β-ARs are members of the family of G-protein-coupled receptors that are critical in the regulation of myocardial inotropy, lusitropy, and chronotropy (6, 36). Cardiac and vascular β-AR dysfunction represent common findings in several cardiovascular diseases (6, 7, 34, 36); interestingly, similar alterations of cardiac and vascular β-AR function have also been shown to be associated with physiological aging (8, 10, 25, 31, 33, 38, 46, 47). It appears that chronic β-AR stimulation by increased amounts of circulating catecholamines represents a common pathophysiological mechanism that progressively leads to β-AR dysfunction in the failing myocardium and in the aging heart. The role of β-AR downregulation in the determination of aging-related cardiac β-AR dysfunction is somewhat controversial (37, 48); however, receptor desensitization and uncoupling are well-characterized phenomena in aged myocardium (28, 37, 47, 48). It has been shown that increased levels of cardiac GRK2 play a key role in dysregulation of the β-AR pathway in human and animal models of heart failure (19, 20, 34, 45). This kinase phosphorylates G-protein-coupled receptors and leads to functional uncoupling of the receptors from downstream effector systems (34). Previous observations from our group (28) showed that aging was associated with a significant reduction of vascular β-AR responses due to receptor downregulation and desensitization. Furthermore, endothelial GRK2 upregulation was shown to be associated with β-AR dysfunction in aged rat carotids (28). Importantly, as now shown in myocardium in this study, our group (28) previously found that exercise training improves vascular β-AR reactivity by reducing GRK2 activity.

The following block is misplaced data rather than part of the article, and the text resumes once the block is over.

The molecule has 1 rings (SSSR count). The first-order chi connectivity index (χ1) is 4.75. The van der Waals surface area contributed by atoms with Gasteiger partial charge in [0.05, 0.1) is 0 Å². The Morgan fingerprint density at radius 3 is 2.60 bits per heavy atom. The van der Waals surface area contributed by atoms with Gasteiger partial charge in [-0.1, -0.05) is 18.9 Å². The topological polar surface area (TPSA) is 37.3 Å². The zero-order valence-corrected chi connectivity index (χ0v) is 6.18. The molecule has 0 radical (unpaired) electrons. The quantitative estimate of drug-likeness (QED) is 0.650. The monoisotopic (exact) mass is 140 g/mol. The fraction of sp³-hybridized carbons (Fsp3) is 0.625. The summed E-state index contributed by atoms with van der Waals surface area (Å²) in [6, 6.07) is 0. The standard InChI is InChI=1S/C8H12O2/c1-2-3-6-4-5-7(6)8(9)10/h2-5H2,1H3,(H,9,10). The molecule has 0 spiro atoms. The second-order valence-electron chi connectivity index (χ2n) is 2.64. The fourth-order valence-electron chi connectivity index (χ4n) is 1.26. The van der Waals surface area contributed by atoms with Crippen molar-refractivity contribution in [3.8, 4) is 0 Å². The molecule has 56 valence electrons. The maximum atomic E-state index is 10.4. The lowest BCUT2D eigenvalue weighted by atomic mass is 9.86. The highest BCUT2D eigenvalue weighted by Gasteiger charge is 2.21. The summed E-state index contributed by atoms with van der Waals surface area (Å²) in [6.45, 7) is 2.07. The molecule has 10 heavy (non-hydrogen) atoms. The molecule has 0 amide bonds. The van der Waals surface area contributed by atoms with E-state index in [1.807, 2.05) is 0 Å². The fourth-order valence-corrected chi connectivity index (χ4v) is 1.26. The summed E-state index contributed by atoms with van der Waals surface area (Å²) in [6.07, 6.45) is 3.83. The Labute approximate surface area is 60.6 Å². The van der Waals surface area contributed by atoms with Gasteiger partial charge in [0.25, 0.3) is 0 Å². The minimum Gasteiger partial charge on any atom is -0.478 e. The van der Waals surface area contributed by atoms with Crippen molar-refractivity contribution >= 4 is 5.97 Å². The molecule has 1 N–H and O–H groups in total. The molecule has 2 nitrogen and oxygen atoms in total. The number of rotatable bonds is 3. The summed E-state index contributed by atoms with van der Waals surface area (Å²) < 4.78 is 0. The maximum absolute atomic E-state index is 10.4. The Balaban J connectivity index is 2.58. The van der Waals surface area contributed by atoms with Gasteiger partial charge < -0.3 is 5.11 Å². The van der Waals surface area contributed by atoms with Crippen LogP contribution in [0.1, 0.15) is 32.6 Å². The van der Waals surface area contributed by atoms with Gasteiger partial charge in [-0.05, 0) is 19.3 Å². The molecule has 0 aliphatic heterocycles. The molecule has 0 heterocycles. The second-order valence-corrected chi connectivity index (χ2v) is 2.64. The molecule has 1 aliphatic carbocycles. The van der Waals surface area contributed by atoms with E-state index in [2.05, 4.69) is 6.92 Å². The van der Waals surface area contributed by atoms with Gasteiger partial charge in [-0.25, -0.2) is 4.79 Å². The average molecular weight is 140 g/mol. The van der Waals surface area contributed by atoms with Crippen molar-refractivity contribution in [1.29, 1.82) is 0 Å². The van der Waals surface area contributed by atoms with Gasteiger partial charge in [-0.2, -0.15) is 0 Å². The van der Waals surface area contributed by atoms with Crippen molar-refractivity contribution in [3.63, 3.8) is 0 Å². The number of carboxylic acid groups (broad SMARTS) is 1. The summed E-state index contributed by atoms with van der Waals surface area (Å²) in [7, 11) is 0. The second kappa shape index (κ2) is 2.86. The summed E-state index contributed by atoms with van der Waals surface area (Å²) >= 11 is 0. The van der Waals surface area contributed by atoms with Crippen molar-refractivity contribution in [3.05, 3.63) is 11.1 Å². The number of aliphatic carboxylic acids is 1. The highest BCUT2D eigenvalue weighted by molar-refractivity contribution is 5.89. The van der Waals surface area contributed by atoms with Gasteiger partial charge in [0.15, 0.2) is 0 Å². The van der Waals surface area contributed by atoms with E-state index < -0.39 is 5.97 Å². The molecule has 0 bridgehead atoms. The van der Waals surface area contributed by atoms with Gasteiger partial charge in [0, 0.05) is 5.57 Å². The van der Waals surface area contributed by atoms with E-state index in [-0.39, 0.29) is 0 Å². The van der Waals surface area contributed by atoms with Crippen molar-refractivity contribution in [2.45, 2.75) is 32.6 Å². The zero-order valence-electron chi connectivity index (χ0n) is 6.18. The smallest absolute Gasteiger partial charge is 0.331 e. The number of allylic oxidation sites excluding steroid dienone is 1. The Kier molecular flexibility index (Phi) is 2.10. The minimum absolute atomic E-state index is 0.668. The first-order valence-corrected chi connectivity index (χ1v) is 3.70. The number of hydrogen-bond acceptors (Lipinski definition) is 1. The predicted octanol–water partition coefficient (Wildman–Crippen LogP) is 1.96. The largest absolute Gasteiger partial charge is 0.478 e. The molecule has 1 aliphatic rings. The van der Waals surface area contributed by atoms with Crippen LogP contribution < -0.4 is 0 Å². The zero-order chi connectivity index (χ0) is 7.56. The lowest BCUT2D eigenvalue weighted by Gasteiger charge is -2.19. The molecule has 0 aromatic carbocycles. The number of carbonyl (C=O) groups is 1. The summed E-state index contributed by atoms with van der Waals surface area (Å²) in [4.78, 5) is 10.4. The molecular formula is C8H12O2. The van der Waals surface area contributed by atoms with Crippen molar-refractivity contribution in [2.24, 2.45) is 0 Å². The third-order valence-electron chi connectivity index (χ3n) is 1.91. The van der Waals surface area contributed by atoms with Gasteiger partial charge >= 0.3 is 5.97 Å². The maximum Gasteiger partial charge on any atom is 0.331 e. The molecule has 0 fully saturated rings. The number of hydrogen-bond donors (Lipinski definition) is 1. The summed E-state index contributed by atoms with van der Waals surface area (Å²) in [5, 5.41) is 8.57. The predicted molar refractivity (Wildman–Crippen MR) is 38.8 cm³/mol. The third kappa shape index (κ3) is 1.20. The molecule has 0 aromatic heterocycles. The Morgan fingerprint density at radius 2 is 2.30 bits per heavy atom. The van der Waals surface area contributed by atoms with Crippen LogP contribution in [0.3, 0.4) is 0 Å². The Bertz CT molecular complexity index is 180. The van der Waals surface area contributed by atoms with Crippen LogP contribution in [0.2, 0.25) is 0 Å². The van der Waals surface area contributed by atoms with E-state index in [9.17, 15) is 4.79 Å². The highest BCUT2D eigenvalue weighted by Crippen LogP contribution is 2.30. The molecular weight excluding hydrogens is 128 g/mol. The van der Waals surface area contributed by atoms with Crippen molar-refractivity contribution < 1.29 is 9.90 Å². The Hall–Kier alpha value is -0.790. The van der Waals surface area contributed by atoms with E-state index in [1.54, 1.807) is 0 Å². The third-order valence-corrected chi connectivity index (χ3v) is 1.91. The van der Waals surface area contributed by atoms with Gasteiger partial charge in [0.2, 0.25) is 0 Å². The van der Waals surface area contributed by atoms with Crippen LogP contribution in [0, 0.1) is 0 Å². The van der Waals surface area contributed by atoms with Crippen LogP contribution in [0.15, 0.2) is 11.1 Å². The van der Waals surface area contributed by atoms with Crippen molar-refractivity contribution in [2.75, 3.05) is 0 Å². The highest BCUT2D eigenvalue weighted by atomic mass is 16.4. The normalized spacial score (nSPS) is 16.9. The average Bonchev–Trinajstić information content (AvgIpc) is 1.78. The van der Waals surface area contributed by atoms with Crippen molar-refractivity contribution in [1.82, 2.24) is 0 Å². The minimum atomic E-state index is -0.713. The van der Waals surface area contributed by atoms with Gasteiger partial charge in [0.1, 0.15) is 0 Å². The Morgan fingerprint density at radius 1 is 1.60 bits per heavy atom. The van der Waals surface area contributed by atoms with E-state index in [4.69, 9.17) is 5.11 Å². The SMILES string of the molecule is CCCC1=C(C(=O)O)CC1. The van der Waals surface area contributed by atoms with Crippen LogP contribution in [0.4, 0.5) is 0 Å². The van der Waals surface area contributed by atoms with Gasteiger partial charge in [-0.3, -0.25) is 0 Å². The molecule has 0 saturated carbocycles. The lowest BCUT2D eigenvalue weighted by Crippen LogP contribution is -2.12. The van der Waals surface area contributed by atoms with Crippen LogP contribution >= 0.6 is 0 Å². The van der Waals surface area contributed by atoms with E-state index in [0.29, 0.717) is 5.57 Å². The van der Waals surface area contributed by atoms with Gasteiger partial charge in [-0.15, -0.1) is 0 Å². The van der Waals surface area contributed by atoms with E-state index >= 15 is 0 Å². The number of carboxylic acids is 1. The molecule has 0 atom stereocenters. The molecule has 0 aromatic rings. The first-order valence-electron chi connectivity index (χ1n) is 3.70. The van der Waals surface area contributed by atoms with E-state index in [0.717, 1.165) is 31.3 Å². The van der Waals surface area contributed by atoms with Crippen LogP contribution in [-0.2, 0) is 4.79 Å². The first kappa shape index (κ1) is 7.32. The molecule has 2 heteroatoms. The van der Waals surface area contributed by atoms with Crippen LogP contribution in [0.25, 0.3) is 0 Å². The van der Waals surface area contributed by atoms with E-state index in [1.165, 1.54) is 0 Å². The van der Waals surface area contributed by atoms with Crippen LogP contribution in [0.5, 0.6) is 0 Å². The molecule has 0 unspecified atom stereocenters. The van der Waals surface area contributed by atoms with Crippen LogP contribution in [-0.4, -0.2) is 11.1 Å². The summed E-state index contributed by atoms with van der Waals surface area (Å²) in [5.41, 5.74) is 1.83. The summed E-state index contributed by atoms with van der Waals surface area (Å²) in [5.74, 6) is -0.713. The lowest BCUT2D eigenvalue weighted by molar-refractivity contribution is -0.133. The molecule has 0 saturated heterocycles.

At the cardiac level, the molecular mechanisms responsible for age-related β-AR dysfunction have not been clearly elucidated. In an earlier study, it was reported that the positive inotropic effects of both β1- and β2-AR stimulation were markedly decreased with age in rat ventricular myocytes, and this was accompanied by decreases in both β-AR subtype densities and a reduction in membrane AC activity (48). In this study, neither GRK2, GRK5, nor Gi proteins seemed to contribute to the age-associated cardiac β-AR desensitization (48). Accordingly, in the present study, cardiac levels of GRK2 were not different among old and young rats; however, we hypothesize that, despite comparable protein concentrations in both age groups, the net effect of GRK2 on β-AR desensitization and uncoupling may be higher in older myocytes, which have a marked reduction of membrane β-AR density. More importantly, both treatment strategies used in this study, training and β-blockade, alone or combined, significantly decreased cardiac GRK2 levels in aged rat hearts, and this was associated with a significant increase of basal and β-AR-stimulated, G-protein-dependent AC activation. The observation that forskolin-stimulated AC activity was still depressed after treatment protocols indicates that training and β-AR blockade, alone or combined, were not able to favorably affect the age-dependent defect of AC catalytic units (39, 48). This finding seems to further support our hypothesis of a key role of GRK2 in determining β-AR dysfunction in the aged heart.

Of note, other studies support the hypothesis that the actions of GRKs are extremely important in modulating myocardial adrenergic signaling and cardiac function in physiological conditions as well as in disease states (34, 36). In this regard, it is important to note that it has been shown that β-AR blockade by selective and nonselective agents, such as atenolol and carvedilol, is able to improve cardiac β-AR signaling by significantly reducing cardiac GRK2 levels in healthy mice (21, 22). In addition, inhibition of GRK2 activity in myocytes due to expression of the βARKct peptide enhances contractility in healthy mice (23) and improves β-AR inotropic reserve in failing myocardium (14, 18, 35, 40). These studies confirm that GRK2 can modulate β-AR signaling and control cardiac function even in physiological conditions (34). This seems to be the case also of aged myocardium as demonstrated in this study by the enhanced cardiac contractile responses to β-AR stimulation in trained old and in metoprolol-treated rats.